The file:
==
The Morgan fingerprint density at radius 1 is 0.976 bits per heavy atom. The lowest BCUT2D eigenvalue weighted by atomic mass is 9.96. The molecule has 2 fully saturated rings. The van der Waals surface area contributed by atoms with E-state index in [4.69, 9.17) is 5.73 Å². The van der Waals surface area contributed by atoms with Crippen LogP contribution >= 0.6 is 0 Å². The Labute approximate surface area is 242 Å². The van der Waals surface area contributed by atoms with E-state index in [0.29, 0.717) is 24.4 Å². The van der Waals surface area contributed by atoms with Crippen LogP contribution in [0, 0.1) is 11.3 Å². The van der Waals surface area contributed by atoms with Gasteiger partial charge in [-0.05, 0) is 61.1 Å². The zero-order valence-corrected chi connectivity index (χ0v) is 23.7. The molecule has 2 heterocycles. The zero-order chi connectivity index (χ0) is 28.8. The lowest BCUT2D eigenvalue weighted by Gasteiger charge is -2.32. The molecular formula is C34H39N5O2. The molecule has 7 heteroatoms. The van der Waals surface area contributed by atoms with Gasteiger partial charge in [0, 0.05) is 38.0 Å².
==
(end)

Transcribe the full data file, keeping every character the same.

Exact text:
The Morgan fingerprint density at radius 1 is 0.976 bits per heavy atom. The lowest BCUT2D eigenvalue weighted by atomic mass is 9.96. The molecule has 2 fully saturated rings. The van der Waals surface area contributed by atoms with E-state index in [4.69, 9.17) is 5.73 Å². The van der Waals surface area contributed by atoms with Crippen LogP contribution >= 0.6 is 0 Å². The Labute approximate surface area is 242 Å². The van der Waals surface area contributed by atoms with E-state index in [0.29, 0.717) is 24.4 Å². The van der Waals surface area contributed by atoms with Crippen LogP contribution in [0, 0.1) is 11.3 Å². The van der Waals surface area contributed by atoms with Gasteiger partial charge in [-0.05, 0) is 61.1 Å². The zero-order valence-corrected chi connectivity index (χ0v) is 23.7. The molecule has 2 heterocycles. The zero-order chi connectivity index (χ0) is 28.8. The lowest BCUT2D eigenvalue weighted by Gasteiger charge is -2.32. The molecular formula is C34H39N5O2. The molecule has 7 heteroatoms. The van der Waals surface area contributed by atoms with Gasteiger partial charge in [0, 0.05) is 38.0 Å².